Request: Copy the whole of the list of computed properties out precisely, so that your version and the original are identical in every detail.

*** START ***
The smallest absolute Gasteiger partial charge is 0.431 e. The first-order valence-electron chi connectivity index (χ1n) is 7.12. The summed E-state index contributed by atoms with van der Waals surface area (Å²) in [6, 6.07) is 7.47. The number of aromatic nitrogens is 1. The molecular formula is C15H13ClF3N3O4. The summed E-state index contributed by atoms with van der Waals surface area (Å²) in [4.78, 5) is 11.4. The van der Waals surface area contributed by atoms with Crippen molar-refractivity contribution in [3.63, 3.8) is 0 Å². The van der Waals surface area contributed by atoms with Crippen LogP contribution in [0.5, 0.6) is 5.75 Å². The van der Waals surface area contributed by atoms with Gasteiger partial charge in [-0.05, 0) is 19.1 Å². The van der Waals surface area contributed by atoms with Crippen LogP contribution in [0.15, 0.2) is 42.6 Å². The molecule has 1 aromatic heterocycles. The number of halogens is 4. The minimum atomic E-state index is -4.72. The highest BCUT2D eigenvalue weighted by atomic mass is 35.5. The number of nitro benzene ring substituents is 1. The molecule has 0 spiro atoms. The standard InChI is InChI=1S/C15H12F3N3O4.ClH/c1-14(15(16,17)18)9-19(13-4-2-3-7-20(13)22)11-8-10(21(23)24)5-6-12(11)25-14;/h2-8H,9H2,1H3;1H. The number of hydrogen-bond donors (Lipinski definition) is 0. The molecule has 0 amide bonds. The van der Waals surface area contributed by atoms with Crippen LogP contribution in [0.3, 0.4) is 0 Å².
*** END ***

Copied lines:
The smallest absolute Gasteiger partial charge is 0.431 e. The first-order valence-electron chi connectivity index (χ1n) is 7.12. The summed E-state index contributed by atoms with van der Waals surface area (Å²) in [6, 6.07) is 7.47. The number of aromatic nitrogens is 1. The molecular formula is C15H13ClF3N3O4. The summed E-state index contributed by atoms with van der Waals surface area (Å²) in [4.78, 5) is 11.4. The van der Waals surface area contributed by atoms with Crippen molar-refractivity contribution in [3.63, 3.8) is 0 Å². The van der Waals surface area contributed by atoms with Crippen LogP contribution in [0.5, 0.6) is 5.75 Å². The van der Waals surface area contributed by atoms with Gasteiger partial charge in [-0.05, 0) is 19.1 Å². The van der Waals surface area contributed by atoms with Crippen LogP contribution in [0.15, 0.2) is 42.6 Å². The molecule has 1 aromatic heterocycles. The number of halogens is 4. The minimum atomic E-state index is -4.72. The highest BCUT2D eigenvalue weighted by atomic mass is 35.5. The number of nitro benzene ring substituents is 1. The molecule has 0 spiro atoms. The standard InChI is InChI=1S/C15H12F3N3O4.ClH/c1-14(15(16,17)18)9-19(13-4-2-3-7-20(13)22)11-8-10(21(23)24)5-6-12(11)25-14;/h2-8H,9H2,1H3;1H. The number of hydrogen-bond donors (Lipinski definition) is 0. The molecule has 0 amide bonds. The van der Waals surface area contributed by atoms with Crippen LogP contribution in [0.3, 0.4) is 0 Å².